Double Task is fundamental to BI and underpins the Wisdom in Groups residential. From its origins in the work of Harold Bridger to our various interpretations of its efficacy in agency, we see the evolution of a really useful theme – making people more reflective, learning people. We would go further and say, making people better people because of reflection.
Change requires collaboration. The Institute uses Double Task to develop our client’s capabilities to work in and understand groups of all kinds and levels. We call this capability GroupAware and recognise it as a significant contribution to personal development, efficiency and resilience.
The need for people to get better at the qualities which make them ‘stand out’ is becoming more apparent. In no area is this more apparent than in the realm of work and the threat of ‘the rise of the machines’. Some people have argued that Artificial Intelligence (AI) will make people redundant. We beg to disagree. In a machine-age it might be a good idea to maximise our human advantages – becoming better people. We should not attempt to compete with machines or be anxious about this. Our artefacts are not us.
Why is Double Task (DT) important in this regard? Well, human consciousness has irreducible differences from Artificial Intelligence and we can and should build up on our powers – DT helps us to do this. There remain many differences between computers and people:
Difference # 1: Brains are analogue; computers are digital
Difference # 2: The brain uses content-addressable memory – a kind of “built-in Google,”
Difference # 3: The brain is a massively parallel machine; computers are modular and serial.
Difference # 4: Processing speed is not fixed in the brain; there is no system clock.
Difference # 5 – Short-term memory is not like RAM – short-term memory holds “pointers” to long term memory whereas RAM holds data that is isomorphic to that being held in store.
Difference # 6: No hardware/software distinction can be made with respect to the brain or mind – the mind emerges directly from the brain, and changes in the mind are always accompanied by changes in the brain.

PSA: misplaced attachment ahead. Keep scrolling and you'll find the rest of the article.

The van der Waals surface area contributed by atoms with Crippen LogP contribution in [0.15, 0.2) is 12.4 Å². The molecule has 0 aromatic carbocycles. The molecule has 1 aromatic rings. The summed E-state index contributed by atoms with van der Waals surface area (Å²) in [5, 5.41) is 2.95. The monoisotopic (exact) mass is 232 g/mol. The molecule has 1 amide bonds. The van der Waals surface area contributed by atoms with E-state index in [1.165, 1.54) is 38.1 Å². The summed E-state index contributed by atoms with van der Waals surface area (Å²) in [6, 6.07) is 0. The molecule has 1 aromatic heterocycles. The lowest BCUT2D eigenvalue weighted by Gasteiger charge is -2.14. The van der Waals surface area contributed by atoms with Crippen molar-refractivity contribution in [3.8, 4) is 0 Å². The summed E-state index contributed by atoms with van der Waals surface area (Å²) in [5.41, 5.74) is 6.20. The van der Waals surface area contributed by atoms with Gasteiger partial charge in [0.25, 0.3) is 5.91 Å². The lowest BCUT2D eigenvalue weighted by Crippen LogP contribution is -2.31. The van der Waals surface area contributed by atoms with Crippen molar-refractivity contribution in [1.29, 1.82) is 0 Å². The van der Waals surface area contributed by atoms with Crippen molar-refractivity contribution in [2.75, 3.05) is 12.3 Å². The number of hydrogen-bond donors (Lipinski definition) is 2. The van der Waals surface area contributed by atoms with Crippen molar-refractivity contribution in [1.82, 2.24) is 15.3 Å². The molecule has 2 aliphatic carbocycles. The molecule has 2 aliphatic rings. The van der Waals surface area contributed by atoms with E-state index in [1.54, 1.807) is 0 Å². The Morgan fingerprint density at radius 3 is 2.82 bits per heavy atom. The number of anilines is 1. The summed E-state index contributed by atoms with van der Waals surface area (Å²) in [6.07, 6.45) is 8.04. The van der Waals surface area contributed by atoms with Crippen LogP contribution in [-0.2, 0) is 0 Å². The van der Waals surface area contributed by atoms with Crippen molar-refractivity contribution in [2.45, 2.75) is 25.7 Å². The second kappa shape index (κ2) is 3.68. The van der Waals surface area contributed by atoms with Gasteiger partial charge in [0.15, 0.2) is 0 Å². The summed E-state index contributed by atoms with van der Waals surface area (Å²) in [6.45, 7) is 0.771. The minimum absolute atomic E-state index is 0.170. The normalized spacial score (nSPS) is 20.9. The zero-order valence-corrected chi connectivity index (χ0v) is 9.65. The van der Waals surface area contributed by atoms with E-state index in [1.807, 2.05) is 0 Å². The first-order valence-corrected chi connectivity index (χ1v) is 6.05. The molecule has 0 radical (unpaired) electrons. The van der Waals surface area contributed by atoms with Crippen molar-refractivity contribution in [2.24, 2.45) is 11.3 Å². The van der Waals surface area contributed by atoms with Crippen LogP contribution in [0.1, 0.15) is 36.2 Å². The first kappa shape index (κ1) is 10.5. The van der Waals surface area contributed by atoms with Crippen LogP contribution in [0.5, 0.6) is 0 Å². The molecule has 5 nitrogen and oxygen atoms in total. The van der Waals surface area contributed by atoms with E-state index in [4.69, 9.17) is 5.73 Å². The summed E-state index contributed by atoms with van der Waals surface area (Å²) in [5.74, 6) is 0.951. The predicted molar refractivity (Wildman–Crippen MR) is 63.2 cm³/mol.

Difference # 7: Synapses are far more complex than electrical logic gates
Difference #8: Unlike computers, processing and memory are performed by the same components in the brain
Difference # 9: The brain is a self-organizing system – the brain is self-repairing something known as “trauma-induced plasticity” occurs after injury”.
Difference # 10: Brains have bodies – the brain “offloads” its memory requirements to the environment in which it exists.
Bonus: The brain is much, much bigger than any [current] computer1
Our brains provide a basis for our consciousness and if we focus on our:
- Analogue capacity to identify and work in flows
- Google like aptitude to associate
- Capacity to parallel process
- Ability to accelerate and respond to conditions
- Systemic memory
- Holism and how this impacts on our consciousness
- Commensurate complexity in relation to a complex world (mirror)
- Combinatorial facility to remember and think
- Potent self-organisation
- Sympathy to our embodied environment
Reflective practice is the key – and this if wonderfully enhanced by DT. In short, DT can help us to maximise our human strengths.
It is very easy for any of us to get ‘lost’ in the tumultuous callings of the world. We get stuck into our survival task and forget what it is that makes any of this matter. The Task behind the Task. The second Task. Interpretation of Tasks 1 and 2 are fluid but for our purposes here think of them as the explicit and the implicit. Double Task helps us to become potent integers in our environment and to make our aspirations materialise and matter.
Bell, S., Mahroum, S. and Yassin, N. (2016). Towards understanding problem structuring and groups with triple task methodology ‘e’. Journal of the Operational Research Society. doi:10.1057/s41274-016-0017-2
Bell, Simon, Berg, Tessa, and Morse, Stephen. (2016) Rich Pictures: Sustainable Development and Stakeholders – The Benefits of Content Analysis. Sust. Dev., 24: 136–148. doi: 10.1002/sd.1614.
Bell, S. and Morse, S. 2013. An Approach to Comparing External and Internal Methods for Analyzing Group Dynamic. Group Dynamics: theory, research and practice. 17, 4, 281 – 298.
Bell, S. and Morse, S. 2010. Triple Task Method: Systemic, Reflective Action Research. Systemic Practice and Action Research. DOI 10.1007/s11213-010-9171-7